A little teaching first: the Hypostatic Union is a theological term used with the Incarnation to explain the revealed truth that Christ’s one divine person subsists in two natures. Simply stated, this means that in the Person of Jesus there are two natures: divinity and humanity, and they are in complete unity without any mixture, change, division or separation, as the great Council of Chalcedon stated. So, Jesus Christ is both God and Man. This is a great mystery; hypostasis (upostasis) means, literally, that which lies beneath as the basis or foundation.Continue
The Sound of Silenceby Deacon Jeff Strom | 08/10/2023 | Images of Faith
In the first reading from 1 Kings 19, Elijah waited for the Lord’s passing by a Mt. Horeb cave. The Lord was not in the strong, heavy wind, in an earthquake, or in a fire, but Elijah heard the Lord in a tiny whispering sound. Silence is critical for our time invested in contemplative prayer to hear that still, small voice, whether right then or later, as the saints teach us. The holy, miracle-working priest and monk, St. Charbel, invested eight hours each day in silent adoration prayer. There is a shrine to him and a monthly healing Mass right here in Phoenix.Continue
Take Courage, It Is I; Do Not Be Afraidby Fr. Kilian McCaffrey | 08/10/2023 | Pastor's Letter
The last time I was at the Sea of Galilee, on top the mountain of the Beatitudes overlooking Tabgha, the place where Jesus miraculously fed the Five Thousand, we watched as a big storm brewed up from the south side of the Jordan River valley and was headed north and right toward us. Our tour guide was already on the phone to the boat operator to cancel our Holy Hour on the Sea scheduled for later that night. The weather forecast was talking in terms of a ‘hurricane’ blowing in from the Mediterranean Sea, then making landfall and then heading north as it so often does. All of the pilgrim and pleasure trips scheduled on the lake later that evening were cancelled.Continue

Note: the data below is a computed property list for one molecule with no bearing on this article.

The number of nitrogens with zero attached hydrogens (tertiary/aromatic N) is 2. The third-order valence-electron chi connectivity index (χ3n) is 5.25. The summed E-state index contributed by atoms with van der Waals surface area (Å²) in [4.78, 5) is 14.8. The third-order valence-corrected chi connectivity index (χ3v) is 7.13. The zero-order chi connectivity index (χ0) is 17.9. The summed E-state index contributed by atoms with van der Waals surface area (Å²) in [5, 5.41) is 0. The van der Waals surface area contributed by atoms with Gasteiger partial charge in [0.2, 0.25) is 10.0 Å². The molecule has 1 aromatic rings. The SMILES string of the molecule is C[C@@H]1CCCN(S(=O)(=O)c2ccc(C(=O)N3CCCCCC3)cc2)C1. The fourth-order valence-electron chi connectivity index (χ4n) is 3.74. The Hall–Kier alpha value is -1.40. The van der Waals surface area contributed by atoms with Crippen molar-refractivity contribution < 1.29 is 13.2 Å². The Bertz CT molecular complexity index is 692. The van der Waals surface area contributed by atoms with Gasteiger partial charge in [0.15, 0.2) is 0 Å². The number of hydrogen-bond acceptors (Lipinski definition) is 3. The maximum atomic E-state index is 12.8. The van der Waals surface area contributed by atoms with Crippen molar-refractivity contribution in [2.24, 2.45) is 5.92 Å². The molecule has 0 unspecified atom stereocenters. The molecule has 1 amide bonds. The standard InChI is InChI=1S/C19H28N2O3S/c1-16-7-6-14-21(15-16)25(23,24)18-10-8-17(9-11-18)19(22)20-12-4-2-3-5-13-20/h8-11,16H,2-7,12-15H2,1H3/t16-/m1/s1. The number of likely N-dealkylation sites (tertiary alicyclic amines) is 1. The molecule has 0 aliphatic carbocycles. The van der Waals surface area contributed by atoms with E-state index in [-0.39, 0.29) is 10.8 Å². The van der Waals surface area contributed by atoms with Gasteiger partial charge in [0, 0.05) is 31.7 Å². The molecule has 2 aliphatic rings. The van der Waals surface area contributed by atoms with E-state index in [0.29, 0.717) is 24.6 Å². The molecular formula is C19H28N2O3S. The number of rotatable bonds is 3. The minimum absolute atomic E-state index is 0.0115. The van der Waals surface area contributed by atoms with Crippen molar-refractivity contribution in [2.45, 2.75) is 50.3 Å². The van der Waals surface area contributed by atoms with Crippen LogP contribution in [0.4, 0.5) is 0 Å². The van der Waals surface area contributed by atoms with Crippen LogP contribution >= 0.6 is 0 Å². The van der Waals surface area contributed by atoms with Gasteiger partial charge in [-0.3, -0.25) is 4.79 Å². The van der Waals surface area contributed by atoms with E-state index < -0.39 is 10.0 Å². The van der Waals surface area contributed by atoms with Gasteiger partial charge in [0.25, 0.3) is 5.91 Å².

The Transfiguration of the Lord: A Spectacular Revelation!by Fr. Kilian McCaffrey | 08/03/2023 | Pastor's Letter
This great Feast of The Transfiguration of the Lord is one of my favorite feasts. The Holy Trinity, Father, Son and Holy Spirit all together in one place, just as they were at the Baptism of the Lord. The relatively new Luminous Mysteries of the Holy Rosary, like “The Chosen” television episodes, have given much attention to the life and ministry of Christ. The first time I visited the Holy Land in 2014, the place I wanted to visit the most was Mount Tabor, the mountain of the Transfiguration.Continue
The Feast of the Transfigurationby Larry Fraher, Ph.D | 08/03/2023 | Images of Faith
Once every few years, the Church hears the gospel of the Transfiguration twice on different Sundays. Every year we hear it on the Second Sunday of Lent; and when the Feast of the Transfiguration (August 6) falls on a Sunday, it takes precedence over the regular Sunday readings.
Raphael’s image of the Transfiguration is one of the most popular paintings of this gospel. In it, the great master presents viewers with real-life questions about what one chooses to emphasize in life. The image was commissioned by Cardinal Giulio de Medici (who would become Pope Clement VII) as an altarpiece for his home chapel in late 1516 or early 1517.Continue